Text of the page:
It’s time to size up the new DJ integration technology from Serato and Ableton. Photo (CC-BY-SA) Danielle Blue.

There’s long been a massive gap in technique, capabilities, and workflow between DJ tools and performance, music production, and live electronics or live PA. Ableton Live’s original hook was that it
bridged performance instrument and arrangement tool. Now, in a product literally called The Bridge, we get Ableton’s and Serato’s first take on how to blend DJing and arrangement/electronic performance. It’s certainly not going to be the last word on the subject. On CDM in the past, we’ve discussed inserting DJ applications in Live, and using vinyl to scratch video (including with Serato’s own VIDEO-SL). The advent of Max for Live means new applications, like Ms. Pinky-powered virtual vinyl devices inside Live. But The Bridge has turned out to be something different, as I discussed Thursday.

And surprise: there’s even some relevance to Ableton Live users who might not normally ponder Serato, even if only to take advantage of improved transport operation in Live itself.

We’ve gotten to speak to Ableton and Serato representatives; see the short video of Ableton’s Dennis DeSantis and Ableton’s official overview of the tool, as shot by intrepid CDM NAMM contributor Neil Bufkin. Based on additional conversations, here’s what we know.

Ableton & Serato @ NAMM 2010 – The Bridge from Neil Bufkin on Vimeo.

Serato to Ableton

Q. What’s this “mix tape” feature about?

A. That’s the easiest to explain, most immediate feature of The Bridge — and it’s the one that’s likely to be appealing to Serato users immediately. You can now export mixes produced in Serato directly into Ableton’s native ALS format.

Q. Wait – does that mean I need Serato ITCH or Scratch Live hardware controllers in order to record my crossfades?

A. Yes. Turntablists aren’t entirely left out, though: the Rane TTM 57SL and the newly-announced TTM-68 performance mixers do record mix automation. And you’ll still have other automation data with which to work, so this is still likely to be useful to everyone, even if there’s some level of variability between the different versions. (If that’s of interest, we can follow up more later.)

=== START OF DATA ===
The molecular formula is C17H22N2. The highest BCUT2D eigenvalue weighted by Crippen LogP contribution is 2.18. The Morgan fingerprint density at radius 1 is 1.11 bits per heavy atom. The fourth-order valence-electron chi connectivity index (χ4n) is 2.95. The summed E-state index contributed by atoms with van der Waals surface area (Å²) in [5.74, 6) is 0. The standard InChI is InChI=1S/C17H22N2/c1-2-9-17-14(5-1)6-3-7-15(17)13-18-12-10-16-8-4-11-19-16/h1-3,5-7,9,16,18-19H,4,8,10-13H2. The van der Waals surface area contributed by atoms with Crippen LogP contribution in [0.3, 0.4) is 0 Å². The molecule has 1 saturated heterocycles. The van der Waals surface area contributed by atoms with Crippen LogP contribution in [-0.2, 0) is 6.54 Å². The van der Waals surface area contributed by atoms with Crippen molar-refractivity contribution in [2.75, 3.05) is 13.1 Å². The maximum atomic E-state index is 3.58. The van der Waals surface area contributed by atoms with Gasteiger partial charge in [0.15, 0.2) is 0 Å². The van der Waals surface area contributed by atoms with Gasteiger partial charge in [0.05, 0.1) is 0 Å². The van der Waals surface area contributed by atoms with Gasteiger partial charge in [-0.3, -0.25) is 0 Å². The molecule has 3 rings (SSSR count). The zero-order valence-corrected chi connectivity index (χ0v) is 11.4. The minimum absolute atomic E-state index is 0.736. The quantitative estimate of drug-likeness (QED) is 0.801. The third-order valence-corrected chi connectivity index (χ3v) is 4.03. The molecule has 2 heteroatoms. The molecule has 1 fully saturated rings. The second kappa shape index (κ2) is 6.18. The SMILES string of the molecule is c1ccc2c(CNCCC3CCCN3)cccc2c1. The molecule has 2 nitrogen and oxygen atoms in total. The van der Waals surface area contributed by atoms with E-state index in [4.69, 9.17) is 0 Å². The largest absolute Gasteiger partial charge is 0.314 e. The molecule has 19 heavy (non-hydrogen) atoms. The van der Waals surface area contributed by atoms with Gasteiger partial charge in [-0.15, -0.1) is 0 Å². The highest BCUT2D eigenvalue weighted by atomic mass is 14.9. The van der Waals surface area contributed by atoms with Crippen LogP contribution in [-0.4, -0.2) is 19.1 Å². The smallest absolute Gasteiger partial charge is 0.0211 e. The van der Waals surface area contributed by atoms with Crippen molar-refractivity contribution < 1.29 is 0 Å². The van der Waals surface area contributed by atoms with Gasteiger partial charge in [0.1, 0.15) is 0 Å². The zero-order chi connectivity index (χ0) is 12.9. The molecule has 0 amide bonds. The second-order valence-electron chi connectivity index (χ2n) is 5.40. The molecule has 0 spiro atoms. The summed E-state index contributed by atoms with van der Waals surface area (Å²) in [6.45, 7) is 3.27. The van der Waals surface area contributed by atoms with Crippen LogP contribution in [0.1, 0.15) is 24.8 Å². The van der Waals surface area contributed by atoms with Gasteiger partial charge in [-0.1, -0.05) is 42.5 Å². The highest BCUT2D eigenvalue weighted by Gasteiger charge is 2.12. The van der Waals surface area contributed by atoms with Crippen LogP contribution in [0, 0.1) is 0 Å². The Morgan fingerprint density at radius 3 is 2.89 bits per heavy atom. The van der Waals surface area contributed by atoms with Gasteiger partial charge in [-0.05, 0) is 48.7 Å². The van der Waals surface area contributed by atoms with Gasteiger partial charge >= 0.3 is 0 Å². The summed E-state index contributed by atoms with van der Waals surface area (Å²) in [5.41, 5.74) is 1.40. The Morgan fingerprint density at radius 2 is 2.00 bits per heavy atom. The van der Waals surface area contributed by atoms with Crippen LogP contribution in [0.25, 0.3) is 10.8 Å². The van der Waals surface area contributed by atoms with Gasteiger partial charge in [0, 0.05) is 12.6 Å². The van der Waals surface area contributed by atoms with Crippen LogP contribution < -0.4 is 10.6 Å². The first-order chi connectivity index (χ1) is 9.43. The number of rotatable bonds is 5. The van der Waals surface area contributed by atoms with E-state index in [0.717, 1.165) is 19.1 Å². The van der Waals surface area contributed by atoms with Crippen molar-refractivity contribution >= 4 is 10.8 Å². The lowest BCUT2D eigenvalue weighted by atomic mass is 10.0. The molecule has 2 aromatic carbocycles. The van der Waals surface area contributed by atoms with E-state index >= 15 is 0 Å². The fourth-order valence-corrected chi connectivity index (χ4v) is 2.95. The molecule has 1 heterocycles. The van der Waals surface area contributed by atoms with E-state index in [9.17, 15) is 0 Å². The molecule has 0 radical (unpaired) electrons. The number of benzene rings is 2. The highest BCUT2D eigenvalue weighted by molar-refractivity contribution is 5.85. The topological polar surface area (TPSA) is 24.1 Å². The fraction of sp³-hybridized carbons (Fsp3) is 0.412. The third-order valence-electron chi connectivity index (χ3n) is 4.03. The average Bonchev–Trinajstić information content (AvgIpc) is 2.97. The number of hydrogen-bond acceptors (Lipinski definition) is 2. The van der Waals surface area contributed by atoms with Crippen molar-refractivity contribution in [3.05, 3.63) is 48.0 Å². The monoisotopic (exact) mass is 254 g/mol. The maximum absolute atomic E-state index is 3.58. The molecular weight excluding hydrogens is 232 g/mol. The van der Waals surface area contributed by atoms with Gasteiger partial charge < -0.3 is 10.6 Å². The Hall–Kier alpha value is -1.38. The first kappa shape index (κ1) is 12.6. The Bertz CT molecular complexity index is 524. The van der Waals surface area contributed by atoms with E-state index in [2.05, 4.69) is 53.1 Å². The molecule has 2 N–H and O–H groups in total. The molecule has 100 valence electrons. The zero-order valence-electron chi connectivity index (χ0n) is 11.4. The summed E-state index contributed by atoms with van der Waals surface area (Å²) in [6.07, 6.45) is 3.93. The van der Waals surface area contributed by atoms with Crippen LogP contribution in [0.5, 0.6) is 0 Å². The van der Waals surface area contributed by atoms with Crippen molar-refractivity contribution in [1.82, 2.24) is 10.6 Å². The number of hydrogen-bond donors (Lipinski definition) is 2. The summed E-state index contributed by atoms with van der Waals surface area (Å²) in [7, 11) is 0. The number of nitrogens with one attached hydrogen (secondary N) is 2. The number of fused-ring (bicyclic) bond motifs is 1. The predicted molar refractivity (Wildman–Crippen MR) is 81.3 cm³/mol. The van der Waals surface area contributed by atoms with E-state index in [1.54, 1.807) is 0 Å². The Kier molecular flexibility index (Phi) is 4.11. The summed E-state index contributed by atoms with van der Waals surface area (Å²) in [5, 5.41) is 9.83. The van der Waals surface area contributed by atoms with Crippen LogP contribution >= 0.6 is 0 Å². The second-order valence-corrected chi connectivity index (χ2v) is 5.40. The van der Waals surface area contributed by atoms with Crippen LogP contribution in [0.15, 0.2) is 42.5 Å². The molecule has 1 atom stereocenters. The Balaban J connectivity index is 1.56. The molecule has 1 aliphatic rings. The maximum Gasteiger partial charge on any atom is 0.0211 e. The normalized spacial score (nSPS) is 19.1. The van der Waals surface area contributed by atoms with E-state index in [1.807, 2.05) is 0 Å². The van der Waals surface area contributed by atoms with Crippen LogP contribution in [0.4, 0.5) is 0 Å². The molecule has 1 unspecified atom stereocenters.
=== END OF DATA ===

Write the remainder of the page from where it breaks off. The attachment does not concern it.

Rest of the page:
Ableton’s Jesse Terry confirms to CDM: “Audio files are laid out in Live’s arrangement on a timeline, according to when they are loaded on a deck in Scratch Live or ITCH. These are new audio files, to deal with scratching, etc, but they are named accordingly.”

Ableton has also posted more information on mixtapes and specific hardware on their Mixtape tour.

Q. CDM said ALS is now an XML-based format – really? When did that happen?

A. Yes, really. Live switched to an XML format with Live 8.1. In fact, save any of your Live sets in Live 8.1.x or later, and all the information about clips, channels, presets, and arrangements winds up in an open, standard format. That’s something I hope to look at more soon, because it could lead to some interesting hacks and power tools. But the reason it’s relevant here is that you can likely thank the Serato and Cycling ’74 (Max for Live) collaborations for making this a necessity – even as this has potential advantages well beyond The Bridge.

Ableton “Inside” Serato

Q. I see clips from Live Session View in Serato. But that’s just audio clips, right? What about MIDI patterns, instruments, effects, plug-ins?

A. Ableton Live is running in the background. The Bridge requires both a full copy of Live and a full copy of Serato (Scratch Live or ITCH) for a reason: the real, full-blown Live runs at the same time as Serato does. That means everything you can do with Live normally, you can do with Serato, Live, and The Bridge: you can trigger MIDI patterns, use Live’s internal Devices like Drum Racks and Grain Delay, run third-party plug-in instruments and effects, and even – if you’re feeling especially crazy – Max for Live devices.

Q. Wait – but I can do all those things in Live now, and I still even a crossfader. So why wouldn’t I just DJ with Live and skip all of this additional complexity?

A. Answer: you might decide to do just that, especially if you’re a seasoned Live user. On the other hand, Serato DJs can get a chance to infuse more interactive performance bits into their performance easily, and they have manual control over transport tempo and timing. And if you split your time between Live and Serato – which some DJ/performers certainly do – this could mean being able to move from one to the other seamlessly rather than having to switch apps. But yes, of course: this isn’t going to be the right solution for everyone, even those looking to combine Live with DJing. We’ll be looking at other options, too.